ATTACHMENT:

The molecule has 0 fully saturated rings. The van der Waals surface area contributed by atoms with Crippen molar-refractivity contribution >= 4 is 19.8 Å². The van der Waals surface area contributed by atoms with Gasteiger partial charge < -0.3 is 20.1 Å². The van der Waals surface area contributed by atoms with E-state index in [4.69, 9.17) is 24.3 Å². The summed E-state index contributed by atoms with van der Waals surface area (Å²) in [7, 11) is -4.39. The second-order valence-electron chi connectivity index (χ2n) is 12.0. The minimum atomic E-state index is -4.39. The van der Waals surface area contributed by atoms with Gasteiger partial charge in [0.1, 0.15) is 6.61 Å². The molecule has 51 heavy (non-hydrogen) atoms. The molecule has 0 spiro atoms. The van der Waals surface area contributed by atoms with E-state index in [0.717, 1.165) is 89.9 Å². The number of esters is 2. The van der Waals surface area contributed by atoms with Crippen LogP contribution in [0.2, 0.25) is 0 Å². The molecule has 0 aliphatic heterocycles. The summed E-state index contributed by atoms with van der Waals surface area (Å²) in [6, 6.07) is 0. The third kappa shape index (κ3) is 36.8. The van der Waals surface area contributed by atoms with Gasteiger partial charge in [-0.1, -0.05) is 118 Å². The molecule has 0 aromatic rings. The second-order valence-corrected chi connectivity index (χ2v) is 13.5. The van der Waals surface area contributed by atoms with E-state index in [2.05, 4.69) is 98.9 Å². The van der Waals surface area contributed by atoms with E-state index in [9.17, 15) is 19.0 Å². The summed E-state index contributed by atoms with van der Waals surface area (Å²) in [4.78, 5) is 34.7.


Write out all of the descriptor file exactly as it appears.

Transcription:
The molecule has 0 fully saturated rings. The van der Waals surface area contributed by atoms with Crippen molar-refractivity contribution >= 4 is 19.8 Å². The van der Waals surface area contributed by atoms with Gasteiger partial charge < -0.3 is 20.1 Å². The van der Waals surface area contributed by atoms with E-state index in [4.69, 9.17) is 24.3 Å². The summed E-state index contributed by atoms with van der Waals surface area (Å²) in [7, 11) is -4.39. The second-order valence-electron chi connectivity index (χ2n) is 12.0. The minimum atomic E-state index is -4.39. The van der Waals surface area contributed by atoms with Gasteiger partial charge in [0.1, 0.15) is 6.61 Å². The molecule has 51 heavy (non-hydrogen) atoms. The molecule has 0 spiro atoms. The van der Waals surface area contributed by atoms with E-state index in [0.717, 1.165) is 89.9 Å². The number of esters is 2. The van der Waals surface area contributed by atoms with Crippen LogP contribution in [0.2, 0.25) is 0 Å². The molecule has 0 aliphatic heterocycles. The summed E-state index contributed by atoms with van der Waals surface area (Å²) in [6, 6.07) is 0. The third kappa shape index (κ3) is 36.8. The van der Waals surface area contributed by atoms with Gasteiger partial charge in [-0.1, -0.05) is 118 Å². The molecule has 0 aromatic rings. The second-order valence-corrected chi connectivity index (χ2v) is 13.5. The van der Waals surface area contributed by atoms with E-state index in [2.05, 4.69) is 98.9 Å². The van der Waals surface area contributed by atoms with E-state index in [9.17, 15) is 19.0 Å². The summed E-state index contributed by atoms with van der Waals surface area (Å²) in [4.78, 5) is 34.7.